Thirty years of efforts to transform the NHS from a national sickness service which treats disease to a national health service that focuses on prevention have failed, an official report said yesterday.

The burden of chronic disease is growing and threatens to overwhelm the NHS, the report stated, adding that smoking rates must be halved during the next 20 years, and the problems of obesity and health inequalities must be tackled now if the main threats to our future health are to be averted.

Previous efforts had achieved "little change on the ground" and a "step change" was needed, which, the report stated, required strong leadership to achieve a "fully engaged" population committed to health improvement.

Sir Derek Wanless, the former National Westminster Bank chairman commissioned by the Treasury to examine future demands on the NHS, tempered his criticism of past government inaction by saying responsibility for public health had to be shared with individuals. He said: "Individuals are primarily responsible for their own and their families' health, but the Government has a major role in the process by providing the necessary framework for success. Activity is needed on a wide front to help individuals to take responsibility."

The report, "Securing the Good Health of the Whole Population", comes almost two years after his first report, which backed a tax-funded NHS.

On the "fully engaged" scenario, the population would be healthier and the cost of the NHS £30bn a year less than on a "slow uptake" scenario. To achieve the former scenario, much more needed to be done by introducing new taxes and incentives, making new regulations and sharing good practice, Sir Derek said.

Targets for reducing smoking, obesity and other risk factors should be set for three and seven years, he said, stating that the government target of reducing obesity levels to 8 per cent by 2010 from their current levels of more than 20 per cent was unrealistic. "It is another good example of targets not being followed through," Sir Derek said.

Banning smoking in workplaces would be more cost effective than putting extra investment into smoking cessation services, the report said. But subsidising gym membership would be a poor use of public money because it might not increase exercise - if people did not use the gym - and would disproportionately benefit the better off. There was an arguable case for extending specific taxes to foodstuffs which contain harmful ingredients, while subsidising healthier products, though the report acknowledged that a so-called "fat tax" would raise complex issues. Sir Derek said he had deliberately avoided prescribing specific interventions because they needed to be co-ordinated across government departments.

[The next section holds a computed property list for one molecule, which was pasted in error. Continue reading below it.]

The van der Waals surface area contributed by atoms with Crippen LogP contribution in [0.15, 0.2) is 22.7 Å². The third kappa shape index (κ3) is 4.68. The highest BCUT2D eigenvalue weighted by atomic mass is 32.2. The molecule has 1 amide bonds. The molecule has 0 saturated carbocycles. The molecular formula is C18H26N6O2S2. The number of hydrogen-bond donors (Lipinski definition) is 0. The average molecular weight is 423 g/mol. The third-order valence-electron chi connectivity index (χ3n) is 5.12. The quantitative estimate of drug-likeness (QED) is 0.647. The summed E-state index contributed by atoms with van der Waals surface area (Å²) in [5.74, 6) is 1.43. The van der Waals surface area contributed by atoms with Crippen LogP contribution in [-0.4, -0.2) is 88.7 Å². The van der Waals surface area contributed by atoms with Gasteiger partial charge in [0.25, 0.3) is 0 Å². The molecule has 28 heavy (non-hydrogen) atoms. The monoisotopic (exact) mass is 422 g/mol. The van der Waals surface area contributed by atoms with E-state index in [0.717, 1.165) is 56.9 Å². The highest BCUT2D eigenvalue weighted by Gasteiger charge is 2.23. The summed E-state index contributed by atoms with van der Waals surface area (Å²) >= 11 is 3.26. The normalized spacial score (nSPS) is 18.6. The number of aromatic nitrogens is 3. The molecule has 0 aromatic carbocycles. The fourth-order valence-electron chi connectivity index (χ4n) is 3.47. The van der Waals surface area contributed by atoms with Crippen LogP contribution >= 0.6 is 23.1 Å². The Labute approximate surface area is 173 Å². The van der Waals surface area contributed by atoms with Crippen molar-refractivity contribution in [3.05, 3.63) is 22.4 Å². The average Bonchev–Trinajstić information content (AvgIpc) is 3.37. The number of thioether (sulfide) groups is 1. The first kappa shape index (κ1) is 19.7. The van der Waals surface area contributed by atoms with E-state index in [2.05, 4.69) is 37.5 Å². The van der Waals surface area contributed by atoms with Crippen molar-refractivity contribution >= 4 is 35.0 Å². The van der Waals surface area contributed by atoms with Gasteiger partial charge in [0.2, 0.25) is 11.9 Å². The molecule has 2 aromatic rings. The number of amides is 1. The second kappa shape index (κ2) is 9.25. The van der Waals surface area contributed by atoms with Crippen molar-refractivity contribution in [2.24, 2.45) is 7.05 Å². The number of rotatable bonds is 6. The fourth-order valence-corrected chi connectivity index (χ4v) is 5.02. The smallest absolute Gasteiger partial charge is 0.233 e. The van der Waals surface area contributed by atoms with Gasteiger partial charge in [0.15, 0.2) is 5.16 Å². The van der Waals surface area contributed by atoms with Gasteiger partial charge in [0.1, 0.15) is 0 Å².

New laws could help, provided they were backed by the public, Sir Derek said. For example, he said seat belts became compulsory only after years of gradual acceptance. He said: "Regulations used to lead, or reflect, social trends tend to be much more successful than those that go against the grain."

The Department of Health is to publish a White Paper on public health in the summer. John Reid, the Health Secretary, welcomed Sir Derek's report as "an important contribution". Tim Yeo, the Tory health spokesman, said: "I am delighted the Wanless report has challenged the Government to tackle the country's public health problems."



The Government's target is to reduce smoking from 28 per cent of adults to 24 per cent by 2010. That is described as "unambitious" by Sir Derek Wanless. To achieve the "fully engaged" scenario, smoking needs to fall to below 20 per cent by 2010 and to 13 per cent by 2022 - less than half its current level, the report says.


More than half the population of England is currently overweight or obese. In children, the number who are overweight or obese increased by 25 per cent between 1995 and 2002. Obesity reduces life expectancy by nine years on average. There are no national targets on obesity. The previous government set targets to reduce obesity to 6 per cent of men and 8 per cent of women by 2010, which were now unrealistic, Sir Derek said. "Another good example of targets not being followed through," the report says.


Currently, just 40 per cent of men and 26 per cent of women take enough exercise - defined as 30 minutes of moderately intense physical activity on five or more days a week. In Australia and Finland, levels of physical activity are higher. On this basis, a Cabinet Office report recommended in 2002 that the Government should set a target of 50 per cent of adults achieving the recommended activity level by 2010 and 70 per cent by 2020.